Published: December 31, 2003

Scottish Parliament bill allows police to seize Highland pipes

The much maligned Highland pipe is once again the subject of stereotyping and ridicule by none other than the Scottish Parliament and the country’s mainstream media.

A North of Scotland Conservative Member of Scottish Parliament, Mary Scanlon, has confirmed that the recently enacted “Anti-Social Behaviour Bill” allows police seize Highland pipes as an “anti-nuisance” measure.

The legislation apparently is a response to complaints from Scanlon’s constituents in the Scottish Highlands who have complained about souvenir shops playing “traditional Scottish music.”

According to The Scotsman newspaper’s Neil Drysdale, “It was confirmed that the Anti-Social Behaviour Bill allows councils to impound items deemed to be a noise nuisance, ‘such as bagpipes’. Bravo! And let’s look at Princes Street as well.”

BBC News Online also reported on the matter.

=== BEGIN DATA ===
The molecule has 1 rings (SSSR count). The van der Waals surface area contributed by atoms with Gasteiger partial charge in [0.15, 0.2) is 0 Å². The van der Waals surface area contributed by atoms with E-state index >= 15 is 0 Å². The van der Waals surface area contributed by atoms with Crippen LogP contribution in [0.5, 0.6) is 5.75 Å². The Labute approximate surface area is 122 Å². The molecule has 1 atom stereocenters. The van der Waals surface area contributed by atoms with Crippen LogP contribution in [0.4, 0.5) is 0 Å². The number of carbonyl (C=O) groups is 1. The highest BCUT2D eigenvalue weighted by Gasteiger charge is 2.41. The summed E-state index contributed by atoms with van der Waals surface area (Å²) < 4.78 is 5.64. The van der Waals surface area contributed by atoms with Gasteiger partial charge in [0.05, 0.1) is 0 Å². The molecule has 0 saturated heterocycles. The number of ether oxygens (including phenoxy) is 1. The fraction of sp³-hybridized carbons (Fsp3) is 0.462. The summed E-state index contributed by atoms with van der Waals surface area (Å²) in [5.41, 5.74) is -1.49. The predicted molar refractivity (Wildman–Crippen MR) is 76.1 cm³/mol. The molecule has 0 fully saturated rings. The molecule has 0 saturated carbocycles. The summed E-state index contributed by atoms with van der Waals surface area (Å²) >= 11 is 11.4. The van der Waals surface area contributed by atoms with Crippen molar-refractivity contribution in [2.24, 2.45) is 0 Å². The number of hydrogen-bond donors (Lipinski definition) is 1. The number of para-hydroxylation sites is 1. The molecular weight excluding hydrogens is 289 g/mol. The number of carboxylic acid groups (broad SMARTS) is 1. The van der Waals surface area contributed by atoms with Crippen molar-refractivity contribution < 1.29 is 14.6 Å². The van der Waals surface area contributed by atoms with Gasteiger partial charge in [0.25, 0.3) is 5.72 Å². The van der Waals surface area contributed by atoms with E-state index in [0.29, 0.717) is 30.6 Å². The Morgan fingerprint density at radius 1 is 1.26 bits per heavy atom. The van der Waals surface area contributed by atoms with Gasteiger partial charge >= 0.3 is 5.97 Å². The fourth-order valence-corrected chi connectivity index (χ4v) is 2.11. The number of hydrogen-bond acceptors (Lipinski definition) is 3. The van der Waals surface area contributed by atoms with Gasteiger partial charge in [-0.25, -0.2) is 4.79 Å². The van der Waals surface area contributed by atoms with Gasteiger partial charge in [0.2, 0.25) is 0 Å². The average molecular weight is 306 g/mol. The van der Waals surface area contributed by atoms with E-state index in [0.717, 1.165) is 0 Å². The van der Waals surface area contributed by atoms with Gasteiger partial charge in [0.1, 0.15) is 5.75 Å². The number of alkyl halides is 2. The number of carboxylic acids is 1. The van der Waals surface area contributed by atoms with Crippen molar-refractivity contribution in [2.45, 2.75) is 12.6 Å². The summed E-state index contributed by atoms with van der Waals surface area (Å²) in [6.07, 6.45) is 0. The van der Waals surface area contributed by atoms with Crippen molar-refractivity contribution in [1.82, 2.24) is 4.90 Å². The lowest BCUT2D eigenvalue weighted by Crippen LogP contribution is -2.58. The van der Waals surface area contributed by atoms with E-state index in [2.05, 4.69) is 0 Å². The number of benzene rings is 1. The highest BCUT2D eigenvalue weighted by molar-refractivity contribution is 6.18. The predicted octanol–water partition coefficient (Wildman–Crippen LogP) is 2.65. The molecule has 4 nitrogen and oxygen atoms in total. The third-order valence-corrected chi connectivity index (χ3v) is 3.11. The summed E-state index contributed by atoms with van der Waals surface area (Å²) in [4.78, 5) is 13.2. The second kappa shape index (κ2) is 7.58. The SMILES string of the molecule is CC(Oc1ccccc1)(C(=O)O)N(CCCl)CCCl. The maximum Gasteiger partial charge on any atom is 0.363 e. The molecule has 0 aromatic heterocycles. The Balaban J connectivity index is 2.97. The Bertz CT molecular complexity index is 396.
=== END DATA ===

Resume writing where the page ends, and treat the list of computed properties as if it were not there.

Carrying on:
This past summer, the UK media perpetuated piping and drumming stereotypes by dissembling several Piper & Drummer Online polls on hearing loss and alcohol without ever printing corrections or follow up stories.

“It’s a shame that some Scottish journalists seem to take advantage of every opportunity to ridicule the Highland pipe,” said Andrew Berthoff, Editor of Piper & Drummer Online. “There’s no more prominent a symbol of Scotland’s cultural identity around the world than the bagpipe and its music. It’s strange that Scottish politicians and media wouldn’t take every opportunity to defend, not malign, their national instrument.”

Letters to the editor of The Scotsman: click here.

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